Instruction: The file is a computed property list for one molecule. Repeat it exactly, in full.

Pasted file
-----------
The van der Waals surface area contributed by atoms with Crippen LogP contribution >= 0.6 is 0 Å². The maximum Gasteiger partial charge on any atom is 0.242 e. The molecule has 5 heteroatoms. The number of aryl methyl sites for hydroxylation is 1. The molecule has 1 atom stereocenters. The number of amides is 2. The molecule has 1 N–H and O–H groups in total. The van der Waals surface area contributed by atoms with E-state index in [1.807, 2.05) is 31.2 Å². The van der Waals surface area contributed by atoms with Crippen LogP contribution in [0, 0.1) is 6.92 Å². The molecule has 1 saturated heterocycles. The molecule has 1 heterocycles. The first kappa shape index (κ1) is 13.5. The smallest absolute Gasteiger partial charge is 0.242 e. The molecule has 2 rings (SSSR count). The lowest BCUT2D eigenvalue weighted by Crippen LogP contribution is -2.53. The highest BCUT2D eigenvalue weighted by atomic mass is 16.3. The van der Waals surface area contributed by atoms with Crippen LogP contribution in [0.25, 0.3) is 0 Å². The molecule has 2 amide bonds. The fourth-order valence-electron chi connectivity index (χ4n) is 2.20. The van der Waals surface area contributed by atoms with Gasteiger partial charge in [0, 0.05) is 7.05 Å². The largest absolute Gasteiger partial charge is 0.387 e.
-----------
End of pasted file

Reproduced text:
The van der Waals surface area contributed by atoms with Crippen LogP contribution >= 0.6 is 0 Å². The maximum Gasteiger partial charge on any atom is 0.242 e. The molecule has 5 heteroatoms. The number of aryl methyl sites for hydroxylation is 1. The molecule has 1 atom stereocenters. The number of amides is 2. The molecule has 1 N–H and O–H groups in total. The van der Waals surface area contributed by atoms with E-state index in [1.807, 2.05) is 31.2 Å². The van der Waals surface area contributed by atoms with Crippen LogP contribution in [0, 0.1) is 6.92 Å². The molecule has 1 saturated heterocycles. The molecule has 1 heterocycles. The first kappa shape index (κ1) is 13.5. The smallest absolute Gasteiger partial charge is 0.242 e. The molecule has 2 rings (SSSR count). The lowest BCUT2D eigenvalue weighted by Crippen LogP contribution is -2.53. The highest BCUT2D eigenvalue weighted by atomic mass is 16.3. The van der Waals surface area contributed by atoms with Crippen LogP contribution in [0.25, 0.3) is 0 Å². The molecule has 2 amide bonds. The fourth-order valence-electron chi connectivity index (χ4n) is 2.20. The van der Waals surface area contributed by atoms with Gasteiger partial charge in [0, 0.05) is 7.05 Å². The largest absolute Gasteiger partial charge is 0.387 e.